As of July 2015, HBO's programming is available to approximately 36,483,000 households with at least one television set (31.3% of all cable, satellite and telco customers) in the United States (36,013,000 subscribers or 30.9% of all households with pay television service receive at least HBO's primary channel), making it the second largest premium channel in the United States (Encore's programming reaches 40.54 million pay television households as of July 2015). In addition to its U.S. subscriber base, HBO broadcasts in at least 151 countries, covering approximately 122 million subscribers worldwide.
Wilhelm Richard Wagner (/ˈvɑːɡnər/; German: [ˈʁiçaʁt ˈvaːɡnɐ]; 22 May 1813 – 13 February 1883) was a German composer, theatre director, polemicist, and conductor who is primarily known for his operas (or, as some of his later works were later known, "music dramas"). Unlike most opera composers, Wagner wrote both the libretto and the music for each of his stage works. Initially establishing his reputation as a composer of works in the romantic vein of Weber and Meyerbeer, Wagner revolutionised opera through his concept of the Gesamtkunstwerk ("total work of art"), by which he sought to synthesise the poetic, visual, musical and dramatic arts, with music subsidiary to drama, and which was announced in a series of essays between 1849 and 1852. Wagner realised these ideas most fully in the first half of the four-opera cycle Der Ring des Nibelungen (The Ring of the Nibelung).
His compositions, particularly those of his later period, are notable for their complex textures, rich harmonies and orchestration, and the elaborate use of leitmotifs—musical phrases associated with individual characters, places, ideas or plot elements. His advances in musical language, such as extreme chromaticism and quickly shifting tonal centres, greatly influenced the development of classical music. His Tristan und Isolde is sometimes described as marking the start of modern music.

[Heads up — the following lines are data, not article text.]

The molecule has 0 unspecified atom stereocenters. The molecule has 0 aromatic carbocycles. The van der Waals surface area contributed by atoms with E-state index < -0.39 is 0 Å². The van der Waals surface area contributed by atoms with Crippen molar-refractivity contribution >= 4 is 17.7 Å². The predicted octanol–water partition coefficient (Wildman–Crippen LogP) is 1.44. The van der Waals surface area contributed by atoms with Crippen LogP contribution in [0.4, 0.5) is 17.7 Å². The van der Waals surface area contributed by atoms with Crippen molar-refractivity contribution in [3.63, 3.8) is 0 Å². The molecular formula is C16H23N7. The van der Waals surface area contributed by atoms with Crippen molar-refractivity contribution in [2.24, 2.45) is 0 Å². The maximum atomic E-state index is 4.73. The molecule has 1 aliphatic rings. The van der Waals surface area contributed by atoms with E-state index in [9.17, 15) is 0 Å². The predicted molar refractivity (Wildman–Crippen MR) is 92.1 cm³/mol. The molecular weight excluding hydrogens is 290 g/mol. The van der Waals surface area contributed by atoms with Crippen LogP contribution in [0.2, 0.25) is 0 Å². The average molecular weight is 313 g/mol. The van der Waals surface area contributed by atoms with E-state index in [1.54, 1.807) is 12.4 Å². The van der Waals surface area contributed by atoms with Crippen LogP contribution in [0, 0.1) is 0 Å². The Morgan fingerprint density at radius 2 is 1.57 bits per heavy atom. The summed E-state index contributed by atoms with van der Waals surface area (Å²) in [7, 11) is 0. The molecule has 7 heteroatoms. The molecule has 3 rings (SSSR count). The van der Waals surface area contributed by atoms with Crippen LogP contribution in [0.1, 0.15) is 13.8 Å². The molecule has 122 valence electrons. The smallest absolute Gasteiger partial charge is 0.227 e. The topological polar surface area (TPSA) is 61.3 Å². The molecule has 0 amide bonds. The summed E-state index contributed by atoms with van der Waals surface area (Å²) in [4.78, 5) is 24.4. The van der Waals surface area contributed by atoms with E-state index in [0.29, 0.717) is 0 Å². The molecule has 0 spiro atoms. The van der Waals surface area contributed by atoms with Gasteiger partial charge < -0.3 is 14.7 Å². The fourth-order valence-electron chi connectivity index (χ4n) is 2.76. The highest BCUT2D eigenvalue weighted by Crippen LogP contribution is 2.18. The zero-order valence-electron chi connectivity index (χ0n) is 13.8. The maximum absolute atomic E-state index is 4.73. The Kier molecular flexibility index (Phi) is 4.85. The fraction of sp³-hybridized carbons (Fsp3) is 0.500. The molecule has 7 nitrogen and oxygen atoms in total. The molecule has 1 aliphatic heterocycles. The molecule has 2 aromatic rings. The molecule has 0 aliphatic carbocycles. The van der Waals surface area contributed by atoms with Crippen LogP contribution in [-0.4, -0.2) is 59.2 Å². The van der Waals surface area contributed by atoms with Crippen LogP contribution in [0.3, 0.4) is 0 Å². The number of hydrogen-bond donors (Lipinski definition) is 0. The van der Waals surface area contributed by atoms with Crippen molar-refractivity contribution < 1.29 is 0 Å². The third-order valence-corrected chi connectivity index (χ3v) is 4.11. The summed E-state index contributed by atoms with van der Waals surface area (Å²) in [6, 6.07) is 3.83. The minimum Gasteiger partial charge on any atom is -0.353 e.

Wagner is a municipality in the state of Bahia in the North-East region of Brazil.
Coordinates: 12°17′13″S 41°10′04″W / 12.28694°S 41.16778°W / -12.28694; -41.16778
The seventh UK series of The X Factor was broadcast on ITV between 21 August and 12 December 2010. The final 12 were declared on 3 October 2010. Four wildcards were announced on the first live show of the finals on 9 October 2010, bringing the number of finalists up to 16.
The Boys category was mentored by Dannii Minogue. Contestants in this category are males aged 16 to 28. The eight candidates were Karl Brown, Matt Cardle, Nicolò Festa, Aiden Grimshaw, Marlon McKenzie, Tom Richards, Paije Richardson and John Wilding. Minogue chose:
Matt Cardle (born 15 April 1983) is a former painter and decorator from Little Maplestead, Essex. Born to parents David and Jennifer Cardle, he was diagnosed with Wilms' tumour, a form of cancer when he was a toddler. He recovered after one of his kidneys was removed at age 2. Before applying to The X Factor, he was the frontman and acoustic guitar player of the band Seven Summers alongside Alex Baker (drums), Jon Holland (bass) and Neillo (guitars). The band had alternative rock, pop, urban, and folk influences and released a debut album on 22 January 2010 with their debut single being "Picture of You".